A book is a wonderful thing, is a direct voice from the author to the lector.Carl Sagan said about the books: “Writing is perhaps the greatest of human inventions, binding together people, citizens of distant epochs, who never knew one another. Books break the shackles of time ― proof that humans can work magic.”
I also recall Carl Sagan in a Cosmos chapter, speaking about the limited time we have in life to read and he gave an approximated maximum number of books a person can read throughout his life. This comment made me,at the age of 14, to think deeply about not to read everything but to choose carefully what to read.
One of my first choices, I must admit that driven by the attractiveness of the argument about murders in a monastery, was “Il nome della rosa” by Umberto Eco. I think I couldn’t do better choice, soon I abandoned the plot of murder and mysteries and let myself trapped by the other two stories, which are, in my opinion, the real reason the book; on one hand, the kind of comprehensive and detailed history of the Middle Ages and in particular on the heresies that undermined the basis of a rich and powerful Church, on the other hand an entire lecture on semiotics, but as good semiotics, needed to be interpreted, uncover and discover all the signs of the topic.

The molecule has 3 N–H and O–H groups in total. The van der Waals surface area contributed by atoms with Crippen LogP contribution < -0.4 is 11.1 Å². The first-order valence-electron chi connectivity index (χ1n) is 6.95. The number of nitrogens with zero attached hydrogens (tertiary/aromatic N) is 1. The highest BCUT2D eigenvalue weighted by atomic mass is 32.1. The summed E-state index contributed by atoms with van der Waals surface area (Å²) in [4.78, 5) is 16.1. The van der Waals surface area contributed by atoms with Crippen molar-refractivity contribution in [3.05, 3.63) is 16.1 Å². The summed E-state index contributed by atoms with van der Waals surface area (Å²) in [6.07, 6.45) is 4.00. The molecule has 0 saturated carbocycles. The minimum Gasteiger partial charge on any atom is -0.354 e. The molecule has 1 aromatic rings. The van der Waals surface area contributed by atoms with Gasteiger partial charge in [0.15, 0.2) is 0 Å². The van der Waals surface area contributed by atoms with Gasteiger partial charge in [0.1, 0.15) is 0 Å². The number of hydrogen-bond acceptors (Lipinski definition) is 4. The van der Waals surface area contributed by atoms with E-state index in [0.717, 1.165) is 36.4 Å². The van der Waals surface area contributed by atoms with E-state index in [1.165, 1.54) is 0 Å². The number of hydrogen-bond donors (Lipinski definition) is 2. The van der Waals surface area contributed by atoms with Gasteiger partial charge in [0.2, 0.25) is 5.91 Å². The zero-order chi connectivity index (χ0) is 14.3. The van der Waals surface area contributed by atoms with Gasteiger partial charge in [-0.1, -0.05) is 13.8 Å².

“Il nome della rosa” is a book that I read several times, because as the author argues, a work of art aims to awaken in the reader a series of reactions, and leave it to the reader to interpret the work to its free will.
Eco and Sagan awakened in me the ability to amaze me while reading books, they spoke directly to me, even without knowing me personally, and they transformed me. I became more critical and more humble. I shall be eternally grateful for their legacy.